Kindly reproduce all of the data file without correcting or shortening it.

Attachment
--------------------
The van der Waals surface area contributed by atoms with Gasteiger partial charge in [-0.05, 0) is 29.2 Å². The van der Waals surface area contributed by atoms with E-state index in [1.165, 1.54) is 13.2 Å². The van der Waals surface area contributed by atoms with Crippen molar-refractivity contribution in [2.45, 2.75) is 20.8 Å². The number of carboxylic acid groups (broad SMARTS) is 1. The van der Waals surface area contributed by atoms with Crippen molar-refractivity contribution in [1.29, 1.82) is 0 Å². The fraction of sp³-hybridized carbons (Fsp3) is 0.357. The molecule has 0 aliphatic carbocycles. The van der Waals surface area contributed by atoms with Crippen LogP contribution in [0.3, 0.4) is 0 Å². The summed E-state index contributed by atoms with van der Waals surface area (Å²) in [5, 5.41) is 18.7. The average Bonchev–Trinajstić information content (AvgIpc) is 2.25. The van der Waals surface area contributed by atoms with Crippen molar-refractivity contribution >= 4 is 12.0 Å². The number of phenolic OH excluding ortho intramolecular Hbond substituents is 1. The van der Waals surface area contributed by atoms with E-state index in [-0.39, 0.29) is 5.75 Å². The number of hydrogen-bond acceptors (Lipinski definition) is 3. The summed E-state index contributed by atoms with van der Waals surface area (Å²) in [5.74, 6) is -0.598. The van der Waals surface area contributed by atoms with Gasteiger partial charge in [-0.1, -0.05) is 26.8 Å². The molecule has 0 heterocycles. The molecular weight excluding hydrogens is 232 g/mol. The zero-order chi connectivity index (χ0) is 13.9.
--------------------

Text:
The van der Waals surface area contributed by atoms with Gasteiger partial charge in [-0.05, 0) is 29.2 Å². The van der Waals surface area contributed by atoms with E-state index in [1.165, 1.54) is 13.2 Å². The van der Waals surface area contributed by atoms with Crippen molar-refractivity contribution in [2.45, 2.75) is 20.8 Å². The number of carboxylic acid groups (broad SMARTS) is 1. The van der Waals surface area contributed by atoms with Crippen molar-refractivity contribution in [1.29, 1.82) is 0 Å². The fraction of sp³-hybridized carbons (Fsp3) is 0.357. The molecule has 0 aliphatic carbocycles. The van der Waals surface area contributed by atoms with Crippen LogP contribution in [0.3, 0.4) is 0 Å². The summed E-state index contributed by atoms with van der Waals surface area (Å²) in [5, 5.41) is 18.7. The average Bonchev–Trinajstić information content (AvgIpc) is 2.25. The van der Waals surface area contributed by atoms with Crippen molar-refractivity contribution >= 4 is 12.0 Å². The number of phenolic OH excluding ortho intramolecular Hbond substituents is 1. The van der Waals surface area contributed by atoms with E-state index in [-0.39, 0.29) is 5.75 Å². The number of hydrogen-bond acceptors (Lipinski definition) is 3. The summed E-state index contributed by atoms with van der Waals surface area (Å²) in [5.74, 6) is -0.598. The van der Waals surface area contributed by atoms with Gasteiger partial charge in [-0.1, -0.05) is 26.8 Å². The molecule has 0 heterocycles. The molecular weight excluding hydrogens is 232 g/mol. The zero-order chi connectivity index (χ0) is 13.9.